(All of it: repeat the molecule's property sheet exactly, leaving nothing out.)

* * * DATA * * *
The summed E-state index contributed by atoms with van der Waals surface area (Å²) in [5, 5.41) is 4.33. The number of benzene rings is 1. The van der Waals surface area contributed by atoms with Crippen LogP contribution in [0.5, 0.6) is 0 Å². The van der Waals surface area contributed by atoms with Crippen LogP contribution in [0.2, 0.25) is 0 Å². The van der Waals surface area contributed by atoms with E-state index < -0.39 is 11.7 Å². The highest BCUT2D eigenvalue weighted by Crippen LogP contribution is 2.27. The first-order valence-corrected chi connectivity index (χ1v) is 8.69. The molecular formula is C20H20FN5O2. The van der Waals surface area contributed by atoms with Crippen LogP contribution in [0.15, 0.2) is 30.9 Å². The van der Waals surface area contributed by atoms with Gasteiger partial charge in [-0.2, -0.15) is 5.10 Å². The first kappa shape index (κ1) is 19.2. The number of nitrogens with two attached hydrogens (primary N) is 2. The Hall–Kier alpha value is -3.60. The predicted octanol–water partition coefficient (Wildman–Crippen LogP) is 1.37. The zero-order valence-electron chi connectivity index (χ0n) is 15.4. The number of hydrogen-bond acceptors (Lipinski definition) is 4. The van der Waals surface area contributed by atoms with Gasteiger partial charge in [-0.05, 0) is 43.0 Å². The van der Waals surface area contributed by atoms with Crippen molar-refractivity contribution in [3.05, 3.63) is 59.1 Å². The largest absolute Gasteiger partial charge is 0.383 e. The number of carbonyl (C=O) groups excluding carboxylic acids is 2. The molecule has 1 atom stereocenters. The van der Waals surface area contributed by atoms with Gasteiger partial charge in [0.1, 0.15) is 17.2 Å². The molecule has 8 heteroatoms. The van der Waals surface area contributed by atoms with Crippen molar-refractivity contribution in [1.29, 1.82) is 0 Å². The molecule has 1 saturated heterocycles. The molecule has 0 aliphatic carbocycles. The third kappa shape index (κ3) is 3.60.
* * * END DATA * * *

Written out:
The summed E-state index contributed by atoms with van der Waals surface area (Å²) in [5, 5.41) is 4.33. The number of benzene rings is 1. The van der Waals surface area contributed by atoms with Crippen LogP contribution in [0.5, 0.6) is 0 Å². The van der Waals surface area contributed by atoms with Crippen LogP contribution in [0.2, 0.25) is 0 Å². The van der Waals surface area contributed by atoms with E-state index < -0.39 is 11.7 Å². The highest BCUT2D eigenvalue weighted by Crippen LogP contribution is 2.27. The first-order valence-corrected chi connectivity index (χ1v) is 8.69. The molecular formula is C20H20FN5O2. The van der Waals surface area contributed by atoms with Crippen LogP contribution in [0.15, 0.2) is 30.9 Å². The van der Waals surface area contributed by atoms with Gasteiger partial charge in [-0.2, -0.15) is 5.10 Å². The first kappa shape index (κ1) is 19.2. The number of nitrogens with two attached hydrogens (primary N) is 2. The Hall–Kier alpha value is -3.60. The predicted octanol–water partition coefficient (Wildman–Crippen LogP) is 1.37. The zero-order valence-electron chi connectivity index (χ0n) is 15.4. The number of hydrogen-bond acceptors (Lipinski definition) is 4. The van der Waals surface area contributed by atoms with Gasteiger partial charge in [-0.05, 0) is 43.0 Å². The van der Waals surface area contributed by atoms with Crippen molar-refractivity contribution in [3.05, 3.63) is 59.1 Å². The largest absolute Gasteiger partial charge is 0.383 e. The number of carbonyl (C=O) groups excluding carboxylic acids is 2. The molecule has 1 atom stereocenters. The van der Waals surface area contributed by atoms with Gasteiger partial charge in [0.1, 0.15) is 17.2 Å². The molecule has 8 heteroatoms. The van der Waals surface area contributed by atoms with Crippen molar-refractivity contribution in [1.29, 1.82) is 0 Å². The molecule has 1 saturated heterocycles. The molecule has 0 aliphatic carbocycles. The third kappa shape index (κ3) is 3.60.